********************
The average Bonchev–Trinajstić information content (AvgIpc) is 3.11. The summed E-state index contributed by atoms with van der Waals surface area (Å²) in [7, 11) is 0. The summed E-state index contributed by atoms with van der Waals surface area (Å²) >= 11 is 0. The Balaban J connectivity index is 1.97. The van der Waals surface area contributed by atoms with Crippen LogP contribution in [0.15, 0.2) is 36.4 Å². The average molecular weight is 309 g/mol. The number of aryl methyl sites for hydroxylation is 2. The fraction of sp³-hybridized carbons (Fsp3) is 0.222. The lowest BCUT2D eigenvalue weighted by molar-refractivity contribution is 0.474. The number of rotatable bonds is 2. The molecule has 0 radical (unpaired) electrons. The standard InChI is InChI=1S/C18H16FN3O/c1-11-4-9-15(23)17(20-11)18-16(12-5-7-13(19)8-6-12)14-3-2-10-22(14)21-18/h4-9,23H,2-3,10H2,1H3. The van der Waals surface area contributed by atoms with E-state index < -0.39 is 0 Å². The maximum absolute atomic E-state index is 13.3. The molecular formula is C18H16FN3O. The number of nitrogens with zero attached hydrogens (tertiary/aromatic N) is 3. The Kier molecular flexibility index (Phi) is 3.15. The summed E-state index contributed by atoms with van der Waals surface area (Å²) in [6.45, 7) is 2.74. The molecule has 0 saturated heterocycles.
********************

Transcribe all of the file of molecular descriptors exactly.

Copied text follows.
The average Bonchev–Trinajstić information content (AvgIpc) is 3.11. The summed E-state index contributed by atoms with van der Waals surface area (Å²) in [7, 11) is 0. The summed E-state index contributed by atoms with van der Waals surface area (Å²) >= 11 is 0. The Balaban J connectivity index is 1.97. The van der Waals surface area contributed by atoms with Crippen LogP contribution in [0.15, 0.2) is 36.4 Å². The average molecular weight is 309 g/mol. The number of aryl methyl sites for hydroxylation is 2. The fraction of sp³-hybridized carbons (Fsp3) is 0.222. The lowest BCUT2D eigenvalue weighted by molar-refractivity contribution is 0.474. The number of rotatable bonds is 2. The molecule has 0 radical (unpaired) electrons. The standard InChI is InChI=1S/C18H16FN3O/c1-11-4-9-15(23)17(20-11)18-16(12-5-7-13(19)8-6-12)14-3-2-10-22(14)21-18/h4-9,23H,2-3,10H2,1H3. The van der Waals surface area contributed by atoms with E-state index < -0.39 is 0 Å². The maximum absolute atomic E-state index is 13.3. The molecular formula is C18H16FN3O. The number of nitrogens with zero attached hydrogens (tertiary/aromatic N) is 3. The Kier molecular flexibility index (Phi) is 3.15. The summed E-state index contributed by atoms with van der Waals surface area (Å²) in [6.45, 7) is 2.74. The molecule has 0 saturated heterocycles.